Karnataka is a state between the west coast of India and the Eastern Ghats that embraces Bangalore and Mysore. Most the people in Karnataka speak Kannada, a Dravidian language with its own script. Kanarese make up two thirds of the population. Tamils are a large minority.

Karnataka state covers 191,791 square kilometers (74,051 square miles), is home to about 61.5 million people and has a population density of 320 people per square kilometer. About 39 percent of the population live in urban areas. Bangalore (Bengaluru) is the capital and largest city, with about 8.5 million people. It is a global technology center known as the Silicon Valley of India.

From 1578 to 1947 most of Karnataka was the kingdom of Mysore, ruled by a maharaja based in Mysore City. It was also part of the culture rich kingdom of Hooysalas (A.D. 1007-1336) and a polity of the Vijauanagar Empire (1336-1565). In the 18th century the Muslim adventurer Haidar Ali and his son Tipu Sultan led four wars against the British. During the Mysore war of 1780, a 3,700-man battalion led by Col. William Balliee was defeated by Haider Ali. Balliee died as a prisoner. The British got revenge in 1799, attacking the sultan's palace, killing Tipu and opening the way for the British conquest of South India. The British never ruled Mysore directly they preferred to t pressure it indirectly by propping up the Maharaja of Mysore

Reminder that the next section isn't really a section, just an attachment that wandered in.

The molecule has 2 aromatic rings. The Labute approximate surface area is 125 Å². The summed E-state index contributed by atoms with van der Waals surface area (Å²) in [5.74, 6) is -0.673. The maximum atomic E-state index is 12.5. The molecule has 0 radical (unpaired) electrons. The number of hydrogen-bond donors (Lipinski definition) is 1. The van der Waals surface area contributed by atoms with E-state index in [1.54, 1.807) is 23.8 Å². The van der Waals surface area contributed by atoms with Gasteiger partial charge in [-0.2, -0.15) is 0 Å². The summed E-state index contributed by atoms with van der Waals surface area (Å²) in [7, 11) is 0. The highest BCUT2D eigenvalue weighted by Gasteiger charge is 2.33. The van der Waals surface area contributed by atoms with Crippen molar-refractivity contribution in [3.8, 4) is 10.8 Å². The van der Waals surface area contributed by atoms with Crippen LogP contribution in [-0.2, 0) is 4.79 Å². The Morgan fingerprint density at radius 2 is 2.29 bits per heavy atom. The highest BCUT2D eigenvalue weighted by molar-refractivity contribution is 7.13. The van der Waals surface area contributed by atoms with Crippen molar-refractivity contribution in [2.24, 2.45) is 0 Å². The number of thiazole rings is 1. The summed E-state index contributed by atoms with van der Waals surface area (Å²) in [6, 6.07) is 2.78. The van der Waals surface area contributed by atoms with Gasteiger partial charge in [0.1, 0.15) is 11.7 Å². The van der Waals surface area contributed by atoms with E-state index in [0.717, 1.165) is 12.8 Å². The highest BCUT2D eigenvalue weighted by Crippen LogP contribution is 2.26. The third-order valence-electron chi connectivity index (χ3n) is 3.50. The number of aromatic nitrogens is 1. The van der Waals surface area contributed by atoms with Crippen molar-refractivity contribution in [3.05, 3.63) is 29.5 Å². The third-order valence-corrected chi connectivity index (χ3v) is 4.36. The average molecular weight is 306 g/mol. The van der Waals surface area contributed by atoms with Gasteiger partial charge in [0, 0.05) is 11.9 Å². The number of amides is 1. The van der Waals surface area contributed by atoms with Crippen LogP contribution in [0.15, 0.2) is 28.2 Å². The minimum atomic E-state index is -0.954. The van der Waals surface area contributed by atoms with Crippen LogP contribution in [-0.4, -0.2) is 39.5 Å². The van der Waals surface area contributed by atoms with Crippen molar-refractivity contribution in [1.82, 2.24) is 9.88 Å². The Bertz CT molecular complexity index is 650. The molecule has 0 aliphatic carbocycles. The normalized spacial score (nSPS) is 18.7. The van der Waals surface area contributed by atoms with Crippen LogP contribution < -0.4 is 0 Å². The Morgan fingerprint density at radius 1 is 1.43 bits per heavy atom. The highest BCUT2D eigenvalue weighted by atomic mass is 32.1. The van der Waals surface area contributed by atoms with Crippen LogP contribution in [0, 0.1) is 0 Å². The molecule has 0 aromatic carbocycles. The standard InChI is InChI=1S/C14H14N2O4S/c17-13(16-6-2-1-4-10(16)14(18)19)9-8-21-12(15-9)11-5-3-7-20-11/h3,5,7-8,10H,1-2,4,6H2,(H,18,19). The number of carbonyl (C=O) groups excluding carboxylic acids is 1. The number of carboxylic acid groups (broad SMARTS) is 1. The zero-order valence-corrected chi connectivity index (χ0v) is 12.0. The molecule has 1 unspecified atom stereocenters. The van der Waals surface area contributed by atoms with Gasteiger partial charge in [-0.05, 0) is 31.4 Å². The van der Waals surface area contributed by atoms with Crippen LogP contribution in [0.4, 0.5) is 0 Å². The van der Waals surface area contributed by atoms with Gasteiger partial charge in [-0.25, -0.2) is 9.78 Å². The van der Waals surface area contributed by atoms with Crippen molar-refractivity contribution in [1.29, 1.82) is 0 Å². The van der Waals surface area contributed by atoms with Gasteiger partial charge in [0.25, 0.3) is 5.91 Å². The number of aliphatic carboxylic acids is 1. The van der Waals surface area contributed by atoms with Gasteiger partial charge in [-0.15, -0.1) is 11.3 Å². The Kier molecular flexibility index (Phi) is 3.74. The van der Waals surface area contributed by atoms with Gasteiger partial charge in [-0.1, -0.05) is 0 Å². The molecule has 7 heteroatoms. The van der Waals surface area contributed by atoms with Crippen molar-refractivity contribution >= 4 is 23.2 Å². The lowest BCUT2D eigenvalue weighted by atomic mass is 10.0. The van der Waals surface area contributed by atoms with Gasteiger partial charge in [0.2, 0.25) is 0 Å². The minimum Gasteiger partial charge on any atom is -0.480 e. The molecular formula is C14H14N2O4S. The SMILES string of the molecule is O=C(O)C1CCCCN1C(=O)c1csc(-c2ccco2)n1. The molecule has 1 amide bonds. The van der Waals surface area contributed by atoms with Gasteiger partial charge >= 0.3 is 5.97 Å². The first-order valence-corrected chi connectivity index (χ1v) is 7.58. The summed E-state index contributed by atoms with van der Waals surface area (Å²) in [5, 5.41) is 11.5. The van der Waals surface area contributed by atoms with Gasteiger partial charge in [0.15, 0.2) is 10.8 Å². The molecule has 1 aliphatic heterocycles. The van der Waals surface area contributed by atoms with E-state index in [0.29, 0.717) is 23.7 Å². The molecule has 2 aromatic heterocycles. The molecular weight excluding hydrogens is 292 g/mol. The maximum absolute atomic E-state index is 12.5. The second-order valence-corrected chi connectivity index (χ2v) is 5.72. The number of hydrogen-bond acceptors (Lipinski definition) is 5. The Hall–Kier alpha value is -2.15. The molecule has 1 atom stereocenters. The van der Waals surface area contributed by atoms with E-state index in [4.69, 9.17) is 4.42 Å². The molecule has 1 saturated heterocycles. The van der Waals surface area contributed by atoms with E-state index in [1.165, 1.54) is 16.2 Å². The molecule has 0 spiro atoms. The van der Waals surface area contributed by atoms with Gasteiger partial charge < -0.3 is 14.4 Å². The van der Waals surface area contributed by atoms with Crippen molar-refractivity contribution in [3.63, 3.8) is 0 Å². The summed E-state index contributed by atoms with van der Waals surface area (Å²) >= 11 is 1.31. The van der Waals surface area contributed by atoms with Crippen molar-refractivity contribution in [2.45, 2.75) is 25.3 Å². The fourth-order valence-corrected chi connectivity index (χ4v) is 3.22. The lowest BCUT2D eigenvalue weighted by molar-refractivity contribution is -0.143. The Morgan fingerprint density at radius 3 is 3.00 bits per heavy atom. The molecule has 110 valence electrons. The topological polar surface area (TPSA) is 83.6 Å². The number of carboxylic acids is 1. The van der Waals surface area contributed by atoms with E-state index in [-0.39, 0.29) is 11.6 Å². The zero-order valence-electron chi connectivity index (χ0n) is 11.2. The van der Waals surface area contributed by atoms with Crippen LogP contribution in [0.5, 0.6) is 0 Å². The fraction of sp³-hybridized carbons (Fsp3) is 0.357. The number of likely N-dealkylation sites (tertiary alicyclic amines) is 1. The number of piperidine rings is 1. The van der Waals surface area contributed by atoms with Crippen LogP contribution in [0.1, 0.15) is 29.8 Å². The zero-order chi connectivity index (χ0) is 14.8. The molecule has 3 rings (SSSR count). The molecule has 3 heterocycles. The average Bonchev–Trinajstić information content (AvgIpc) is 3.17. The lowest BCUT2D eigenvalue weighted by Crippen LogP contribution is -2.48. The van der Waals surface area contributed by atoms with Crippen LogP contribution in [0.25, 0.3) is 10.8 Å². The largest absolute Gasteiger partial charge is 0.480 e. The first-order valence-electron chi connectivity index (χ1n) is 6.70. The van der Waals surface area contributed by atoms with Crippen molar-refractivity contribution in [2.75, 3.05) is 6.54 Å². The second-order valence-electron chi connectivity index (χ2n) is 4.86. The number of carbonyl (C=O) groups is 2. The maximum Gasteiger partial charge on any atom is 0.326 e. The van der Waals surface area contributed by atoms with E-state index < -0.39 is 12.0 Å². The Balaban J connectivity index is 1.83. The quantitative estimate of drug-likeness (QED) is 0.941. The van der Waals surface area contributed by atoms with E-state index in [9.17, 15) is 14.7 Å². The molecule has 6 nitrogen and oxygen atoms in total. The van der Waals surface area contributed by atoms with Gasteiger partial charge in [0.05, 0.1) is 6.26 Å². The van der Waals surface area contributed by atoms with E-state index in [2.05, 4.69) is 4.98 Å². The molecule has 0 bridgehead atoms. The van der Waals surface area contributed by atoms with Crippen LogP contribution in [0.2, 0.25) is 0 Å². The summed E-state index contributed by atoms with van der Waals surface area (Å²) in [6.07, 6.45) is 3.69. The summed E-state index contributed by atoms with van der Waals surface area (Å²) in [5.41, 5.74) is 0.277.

Karnataka is borderd by Andhra Pradesh and Telegana to the east, the Arabian Sea to the west, Maharashtra and Goa to the north and northwest, and Kerala and Tamil Nadu to the south. A land known historically for its silks, spices and sandalwood, Karnataka is known today for its wildlife, national parks, monuments and heritage sites and pilgrimage sites. The 320-kilometers-long coastline dotted with un-spoilt beaches. Important cultivated crops in the state include millet, rice, sorghum, tobacco, sugarcane, cotton, potatoes, onions, turmeric, cardamom and chilies. the primary plantation crops are coffee and coconuts and to a lesser extend tea and rubber. The famous Kannada novelist and poet U.R. Ananthamuthy was born in Mysore and died in Bangalore.